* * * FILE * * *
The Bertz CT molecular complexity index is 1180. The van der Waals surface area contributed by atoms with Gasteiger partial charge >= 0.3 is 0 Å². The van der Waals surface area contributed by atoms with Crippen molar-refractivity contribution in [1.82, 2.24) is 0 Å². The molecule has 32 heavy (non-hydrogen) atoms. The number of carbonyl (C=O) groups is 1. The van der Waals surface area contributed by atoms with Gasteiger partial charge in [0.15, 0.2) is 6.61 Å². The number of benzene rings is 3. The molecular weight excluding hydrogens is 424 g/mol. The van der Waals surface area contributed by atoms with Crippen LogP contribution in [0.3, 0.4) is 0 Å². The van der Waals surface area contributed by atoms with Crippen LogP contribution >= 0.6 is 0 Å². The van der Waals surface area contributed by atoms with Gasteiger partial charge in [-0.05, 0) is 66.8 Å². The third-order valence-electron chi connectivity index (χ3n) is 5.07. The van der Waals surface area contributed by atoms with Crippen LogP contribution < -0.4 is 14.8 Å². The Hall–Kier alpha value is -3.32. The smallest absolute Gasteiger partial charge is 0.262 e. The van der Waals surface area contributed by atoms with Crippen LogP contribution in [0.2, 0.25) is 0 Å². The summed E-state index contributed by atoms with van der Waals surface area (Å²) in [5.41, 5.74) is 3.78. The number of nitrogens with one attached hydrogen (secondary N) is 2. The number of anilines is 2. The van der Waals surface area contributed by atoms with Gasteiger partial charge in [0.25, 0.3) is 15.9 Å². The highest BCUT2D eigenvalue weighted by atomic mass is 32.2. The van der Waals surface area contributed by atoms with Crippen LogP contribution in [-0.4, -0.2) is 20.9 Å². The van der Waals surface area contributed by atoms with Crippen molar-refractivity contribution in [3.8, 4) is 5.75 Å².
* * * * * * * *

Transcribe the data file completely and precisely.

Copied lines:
The Bertz CT molecular complexity index is 1180. The van der Waals surface area contributed by atoms with Gasteiger partial charge >= 0.3 is 0 Å². The van der Waals surface area contributed by atoms with Crippen molar-refractivity contribution in [1.82, 2.24) is 0 Å². The molecule has 32 heavy (non-hydrogen) atoms. The number of carbonyl (C=O) groups is 1. The van der Waals surface area contributed by atoms with Gasteiger partial charge in [0.15, 0.2) is 6.61 Å². The number of benzene rings is 3. The molecular weight excluding hydrogens is 424 g/mol. The van der Waals surface area contributed by atoms with Crippen LogP contribution in [0.3, 0.4) is 0 Å². The van der Waals surface area contributed by atoms with Crippen LogP contribution >= 0.6 is 0 Å². The van der Waals surface area contributed by atoms with Gasteiger partial charge in [-0.05, 0) is 66.8 Å². The third-order valence-electron chi connectivity index (χ3n) is 5.07. The van der Waals surface area contributed by atoms with Crippen LogP contribution < -0.4 is 14.8 Å². The Hall–Kier alpha value is -3.32. The smallest absolute Gasteiger partial charge is 0.262 e. The van der Waals surface area contributed by atoms with Crippen LogP contribution in [0.2, 0.25) is 0 Å². The summed E-state index contributed by atoms with van der Waals surface area (Å²) in [5.41, 5.74) is 3.78. The number of nitrogens with one attached hydrogen (secondary N) is 2. The number of anilines is 2. The van der Waals surface area contributed by atoms with Gasteiger partial charge in [0.25, 0.3) is 15.9 Å². The highest BCUT2D eigenvalue weighted by atomic mass is 32.2. The van der Waals surface area contributed by atoms with Crippen LogP contribution in [-0.4, -0.2) is 20.9 Å². The van der Waals surface area contributed by atoms with Crippen molar-refractivity contribution in [3.8, 4) is 5.75 Å².